Calling Out the Counterfeit Comforts

Robia saw the movie Flashdance when she was 12 and knew exactly what she wanted to do with her life.  She permed her hair, cut her sweatshirts and took jazz, ballet and tap classes after school.  After a few years, Robia was offered a dance scholarship at Dupree Dance Academy in Hollywood.  By the time she was 16, she landed her first professional job as a dancer in Debbie Gibson’s music video “Shake Your Love.”  Later Robia was signed by Prince to star as “Pearl” in all of his music videos for his album, Diamond and Pearls.  After the tour ended, Robia, then 22, felt she had peaked out as a dancer so she transitioned into acting.  A year later, Robia began appearing in popular TV shows including Beverly Hills, 90210 and Buffy the Vampire Slayer.  “I was a girl who seemed to have it all,” says Robia.  Though she was confident on the outside, inside she was controlled by food, cigarettes and emotions.  “My deepest desire was to find freedom,” she says. “To be at rest on the inside and feel at ease with myself and my life.”  Robia turned to the New Age movement which is prevalent in Southern California.  “I had always believed in God, but knew there must be more to Him that I was currently experiencing.”  

One day at a casting office, Robia ran into a girl with “I Am” tattooed on the back of her neck.  Robia asked her if that was New Age.  She said, “No, I Am is the God of the Bible.”  When Robia asked His name, she said, “I Am.”  The girl with the tattoo pulled out a Bible and share the good news about Jesus.  Robia joined her at church that Sunday.  “What I was hearing about God started to make sense,” she says.  After a few weeks, Robia, then 27, gave her heart to the Lord.  “My life started changing right away!”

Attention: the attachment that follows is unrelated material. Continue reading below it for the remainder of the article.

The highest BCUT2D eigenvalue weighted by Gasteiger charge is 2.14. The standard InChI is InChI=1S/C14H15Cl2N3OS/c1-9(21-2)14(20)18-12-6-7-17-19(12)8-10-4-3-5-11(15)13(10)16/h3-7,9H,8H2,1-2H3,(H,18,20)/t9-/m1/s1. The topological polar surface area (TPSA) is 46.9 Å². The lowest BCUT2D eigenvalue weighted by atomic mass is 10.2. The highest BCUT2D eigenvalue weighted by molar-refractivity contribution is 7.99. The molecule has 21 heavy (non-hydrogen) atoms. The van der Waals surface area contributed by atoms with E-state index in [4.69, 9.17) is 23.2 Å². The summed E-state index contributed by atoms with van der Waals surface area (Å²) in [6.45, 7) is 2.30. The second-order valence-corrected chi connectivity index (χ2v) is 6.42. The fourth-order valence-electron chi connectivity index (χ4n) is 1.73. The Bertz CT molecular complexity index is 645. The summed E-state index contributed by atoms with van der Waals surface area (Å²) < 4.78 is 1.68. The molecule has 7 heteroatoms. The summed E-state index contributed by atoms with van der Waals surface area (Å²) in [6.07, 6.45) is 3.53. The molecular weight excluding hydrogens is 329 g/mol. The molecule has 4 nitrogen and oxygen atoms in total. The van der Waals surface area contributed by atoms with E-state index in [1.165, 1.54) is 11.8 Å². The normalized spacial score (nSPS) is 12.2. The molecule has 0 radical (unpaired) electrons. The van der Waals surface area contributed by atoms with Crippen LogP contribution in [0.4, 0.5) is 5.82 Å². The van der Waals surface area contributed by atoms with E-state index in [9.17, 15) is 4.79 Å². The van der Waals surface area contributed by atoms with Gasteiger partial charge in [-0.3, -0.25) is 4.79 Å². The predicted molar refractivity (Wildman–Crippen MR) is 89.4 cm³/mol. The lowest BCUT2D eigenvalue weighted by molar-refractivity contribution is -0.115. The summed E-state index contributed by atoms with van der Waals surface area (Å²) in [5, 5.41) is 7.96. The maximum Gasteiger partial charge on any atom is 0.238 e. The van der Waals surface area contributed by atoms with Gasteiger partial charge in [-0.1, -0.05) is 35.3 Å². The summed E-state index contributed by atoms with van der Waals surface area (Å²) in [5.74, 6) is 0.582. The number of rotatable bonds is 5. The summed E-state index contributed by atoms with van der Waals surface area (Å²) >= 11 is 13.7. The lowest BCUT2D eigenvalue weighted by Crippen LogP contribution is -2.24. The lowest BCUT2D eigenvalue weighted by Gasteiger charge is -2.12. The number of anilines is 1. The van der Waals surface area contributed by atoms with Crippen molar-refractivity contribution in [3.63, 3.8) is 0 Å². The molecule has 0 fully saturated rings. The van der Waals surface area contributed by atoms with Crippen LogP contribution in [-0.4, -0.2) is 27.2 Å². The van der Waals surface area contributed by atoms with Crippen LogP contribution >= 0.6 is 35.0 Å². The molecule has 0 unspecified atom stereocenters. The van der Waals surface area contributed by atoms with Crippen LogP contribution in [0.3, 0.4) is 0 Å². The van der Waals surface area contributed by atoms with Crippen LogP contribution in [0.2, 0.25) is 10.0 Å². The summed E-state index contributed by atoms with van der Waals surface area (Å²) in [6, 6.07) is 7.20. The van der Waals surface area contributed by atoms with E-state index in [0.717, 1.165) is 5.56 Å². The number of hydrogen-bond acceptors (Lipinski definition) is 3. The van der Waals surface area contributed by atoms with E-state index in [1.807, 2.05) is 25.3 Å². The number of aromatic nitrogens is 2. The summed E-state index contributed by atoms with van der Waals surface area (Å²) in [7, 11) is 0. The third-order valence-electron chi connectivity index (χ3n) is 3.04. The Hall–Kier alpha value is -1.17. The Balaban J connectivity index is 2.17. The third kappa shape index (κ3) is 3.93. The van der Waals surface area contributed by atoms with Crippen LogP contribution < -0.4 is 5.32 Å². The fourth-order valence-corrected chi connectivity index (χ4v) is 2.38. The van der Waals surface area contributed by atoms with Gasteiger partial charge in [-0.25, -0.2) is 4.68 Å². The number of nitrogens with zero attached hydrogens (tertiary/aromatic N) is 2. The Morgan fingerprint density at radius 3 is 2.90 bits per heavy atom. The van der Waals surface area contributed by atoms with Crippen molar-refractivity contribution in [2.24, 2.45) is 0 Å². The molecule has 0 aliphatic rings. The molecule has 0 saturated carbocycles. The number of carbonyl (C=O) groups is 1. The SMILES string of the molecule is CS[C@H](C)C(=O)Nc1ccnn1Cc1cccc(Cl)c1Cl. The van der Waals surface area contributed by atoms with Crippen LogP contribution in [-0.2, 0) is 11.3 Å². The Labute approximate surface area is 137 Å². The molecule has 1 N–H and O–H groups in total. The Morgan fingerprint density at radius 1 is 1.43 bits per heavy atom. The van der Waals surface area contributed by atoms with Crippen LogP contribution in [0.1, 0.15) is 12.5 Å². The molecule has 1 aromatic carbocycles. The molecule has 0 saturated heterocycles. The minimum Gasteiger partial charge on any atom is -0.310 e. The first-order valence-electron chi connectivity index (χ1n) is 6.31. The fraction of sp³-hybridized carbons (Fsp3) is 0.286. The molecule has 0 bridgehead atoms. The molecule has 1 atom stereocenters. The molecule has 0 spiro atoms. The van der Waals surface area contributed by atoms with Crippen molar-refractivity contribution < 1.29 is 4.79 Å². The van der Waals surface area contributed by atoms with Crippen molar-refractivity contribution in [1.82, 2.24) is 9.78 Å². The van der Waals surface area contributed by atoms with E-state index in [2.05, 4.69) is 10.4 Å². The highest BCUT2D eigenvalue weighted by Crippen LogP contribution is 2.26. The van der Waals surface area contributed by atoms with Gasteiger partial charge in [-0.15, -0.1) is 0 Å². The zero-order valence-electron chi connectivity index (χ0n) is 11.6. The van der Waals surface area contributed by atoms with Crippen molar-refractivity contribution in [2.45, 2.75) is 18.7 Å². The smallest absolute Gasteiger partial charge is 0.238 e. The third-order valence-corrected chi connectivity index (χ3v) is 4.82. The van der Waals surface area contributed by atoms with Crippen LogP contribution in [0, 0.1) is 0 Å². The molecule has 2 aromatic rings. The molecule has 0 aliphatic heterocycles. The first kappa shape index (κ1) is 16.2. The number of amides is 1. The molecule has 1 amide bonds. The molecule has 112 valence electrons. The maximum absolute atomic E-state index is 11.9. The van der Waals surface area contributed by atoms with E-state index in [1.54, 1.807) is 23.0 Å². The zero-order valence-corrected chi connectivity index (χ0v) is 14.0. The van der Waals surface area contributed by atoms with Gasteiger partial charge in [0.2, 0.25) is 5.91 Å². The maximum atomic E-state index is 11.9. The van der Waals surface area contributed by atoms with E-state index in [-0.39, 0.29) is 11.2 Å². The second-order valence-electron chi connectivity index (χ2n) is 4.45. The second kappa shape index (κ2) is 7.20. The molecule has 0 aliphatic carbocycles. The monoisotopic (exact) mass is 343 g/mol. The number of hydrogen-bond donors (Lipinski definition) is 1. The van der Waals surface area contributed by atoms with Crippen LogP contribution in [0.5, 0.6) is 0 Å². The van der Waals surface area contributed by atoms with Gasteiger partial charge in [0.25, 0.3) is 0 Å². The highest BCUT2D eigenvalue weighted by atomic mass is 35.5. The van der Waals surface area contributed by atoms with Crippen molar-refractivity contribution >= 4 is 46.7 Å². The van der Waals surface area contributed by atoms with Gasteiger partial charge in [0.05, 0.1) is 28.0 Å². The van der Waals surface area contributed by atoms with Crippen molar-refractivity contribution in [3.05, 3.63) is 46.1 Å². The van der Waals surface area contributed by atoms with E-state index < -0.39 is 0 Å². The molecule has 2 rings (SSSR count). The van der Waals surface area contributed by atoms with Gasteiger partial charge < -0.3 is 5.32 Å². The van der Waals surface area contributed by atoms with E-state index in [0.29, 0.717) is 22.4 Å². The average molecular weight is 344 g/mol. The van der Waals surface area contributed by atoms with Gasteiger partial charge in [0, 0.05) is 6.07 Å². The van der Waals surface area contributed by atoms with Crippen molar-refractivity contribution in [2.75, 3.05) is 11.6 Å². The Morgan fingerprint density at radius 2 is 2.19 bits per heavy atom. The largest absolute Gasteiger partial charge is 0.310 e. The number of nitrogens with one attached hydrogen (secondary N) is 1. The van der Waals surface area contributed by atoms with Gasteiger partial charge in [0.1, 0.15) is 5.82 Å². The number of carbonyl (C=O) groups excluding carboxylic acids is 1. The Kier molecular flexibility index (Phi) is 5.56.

Robia says when she was 7 years old, she knew the exact number of calories in a peanut butter and jelly sandwich.  Becoming a teen only made the situation worse.  Once, she and her best friend ate salads for lunch between ballet classes and ended up eating brownies.  Afterward, they decided to throw up.  From that point on, Robia says she used bulimia to control her weight.  Her struggle with food continued into her adult life.  Two years after she gave her heart to the Lord, Robia says some of her darkest days occurred after she became a Christian.  One day she cried out to God, “What is the problem? You need to show me what is going on here; I need answers! How do I get free?”  All of a sudden, she felt the Lord say, “You have too many counterfeit comforters.”  Robie says she had never heard that phrase before but realized that the Holy Spirit is called The Comforter.  “Food wasn’t my issue,” says Robia.  “Food was my counterfeit comforter.”  She was using food to comfort herself.  Just like physical pain is an indicator of a problem, Robia reminds us that emotional pain signals that something is going on inside of us.  “Our goal should not be to eradicate the pain, but to locate the root of the problem,” she says.  Many people don’t realize what they are dealing with emotionally so they turn to their counterfeit comforters to get a sense of relief.  

“God wants us to be free,” Robia says.  She reminds us that it’s important to connect with God and experience Him to hear His voice.  “There is a difference between head knowledge of God and experiential knowledge of God,” she says.  Robia says she uses “on-the-floor” time to connect with God.  “A great time to hit the floor is when you are in the middle of strong feelings,” she says.  When she felt “stuff” coming up, Robia would actually lay on her back on the floor and talk to God.  “It’s so safe to let Him in those places.  You will learn to connect with Him to receive His love.  It changes everything.”

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